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News and Updates from Kane County, Utah

Art of Rock Art Exhibit on Display at Kane County Hospital Opening Febuary 9, 2011
2/2/2011 : Arts & Culture

Art of Rock Art Exhibit on Display at Kane County Hospital Opening Febuary 9, 2011

The Ancient Painters of the Colorado Plateau rock art exhibit will be on display at the Kane County Hospital on February 9, 2011. The display is part of a traveling exhibit made possible by the Utah Division of Arts and Museums and is presented by the Kanab Arts Council, the Center for Education, Business, and the Arts (CEBA), Grand Staircase Escalante Partners, and the Kane County Hospital. A free community exhibit opening reception will be held on February 9, from 5:30 p.m. to 6:00 p.m. at the hospital and at 6:00 p.m. a special rock art presentation will then be hosted across the street at the Kanab City Library by Matt Zweifel. Zweifel, is the lead Archeologist for the Bureau of Land Management Kanab Field Office and for the Grand Staircase-Escalante National Monument. The presentation will focus on local Rock Art found on the Arizona Strip and the Grand Staircase in Kane County.

Southern Utah is blessed with natural wonders and inspirational landscapes, attracting millions of visitors each year to its dozen National Parks and Monuments. Less well-known but of equal world-class significance is Utah’s prehistoric rock art. This exhibition, Ancient Painters of  the Colorado Plateau, is a sample of Utah’s longest running style—the Barrier Canyon style.

Utah's first artists, Western Archaic hunters and gatherers (ca. 6,750 BCE–CE 400), created many of the most striking rock art panels. And while we do not know their name for themselves, we call their painting style the Barrier Canyon style.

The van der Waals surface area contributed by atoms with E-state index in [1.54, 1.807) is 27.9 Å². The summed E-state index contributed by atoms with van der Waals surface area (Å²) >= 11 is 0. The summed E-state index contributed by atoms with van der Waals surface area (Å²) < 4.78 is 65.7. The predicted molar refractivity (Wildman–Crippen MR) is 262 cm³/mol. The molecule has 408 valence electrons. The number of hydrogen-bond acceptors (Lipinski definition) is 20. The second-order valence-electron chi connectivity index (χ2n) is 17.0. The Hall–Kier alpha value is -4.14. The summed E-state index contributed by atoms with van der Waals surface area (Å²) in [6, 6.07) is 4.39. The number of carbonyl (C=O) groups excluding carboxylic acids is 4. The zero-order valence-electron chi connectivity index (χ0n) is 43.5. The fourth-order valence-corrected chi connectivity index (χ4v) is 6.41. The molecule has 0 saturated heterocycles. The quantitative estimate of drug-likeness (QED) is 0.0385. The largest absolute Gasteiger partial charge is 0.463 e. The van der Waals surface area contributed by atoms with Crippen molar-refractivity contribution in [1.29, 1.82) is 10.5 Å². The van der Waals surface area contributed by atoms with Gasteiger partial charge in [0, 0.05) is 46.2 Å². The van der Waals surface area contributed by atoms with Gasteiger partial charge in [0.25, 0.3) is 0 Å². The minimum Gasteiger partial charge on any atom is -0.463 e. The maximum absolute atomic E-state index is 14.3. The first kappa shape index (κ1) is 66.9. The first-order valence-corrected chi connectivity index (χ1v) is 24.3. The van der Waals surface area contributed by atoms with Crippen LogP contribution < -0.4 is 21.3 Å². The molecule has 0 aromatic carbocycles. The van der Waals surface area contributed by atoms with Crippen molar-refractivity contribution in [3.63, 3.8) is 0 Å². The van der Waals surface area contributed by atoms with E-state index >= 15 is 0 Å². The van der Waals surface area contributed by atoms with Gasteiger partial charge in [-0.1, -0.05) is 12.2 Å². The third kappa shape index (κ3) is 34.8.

Utah's collection of rock art styles rank among the best in the United States--in numbers, in time-depth, and in aesthetic quality. From a dozen apparent styles of Utah rock art, the Barrier Canyon style is generally recognized as the state's premier prehistoric form. The Barrier Canyon style is also one of the two major Archaic painted tock art styles in the United States (perhaps in the entire New World).

Even when considered on a global scale, the Barrier Canyon style is a remarkable body of visual images. Like the European animal painters of the caves, many Barrier Canyon image-makers were true painters and a few were exceptional artists. The range of their painting technique and their grasp of the visual ideas or issues attendant to painting are truly impressive, regardless of place or time.

The art project initiative was formed by David Sucec and Craig Law. Law, the exhibit photographer, is a distinguished regional documentary and fine art photographer and Professor of Art at Utah State University, Logan. Sucec is an independent artist and scholar living in Salt Lake City.

Matt Zweifel got his undergraduate degree from Oregon State University, with a Bachelor of Science in Anthropology and attended Graduate school at Washington State University, 1994, with a Masters Degree in Archaeology. He has worked as an archaeologist in Oregon, Washington, Montana, Idaho, California, Arizona, and Utah.  He moved to Utah from Montana following many years working for the Forest Service, with his wife who is also an Archaeologist, in 1997.  He also worked for about a year as the archaeologist for the Kaibab Band of the Southern Paiute, and then began working for the BLM. 

Refreshments will be provided and for more information contact CEBA Director, Kelly Stowell, at stowell@dixie.edu or phone number 435-899-0443. The rock art exhibit will be on display to the public at the hospital until March 8, 2011.

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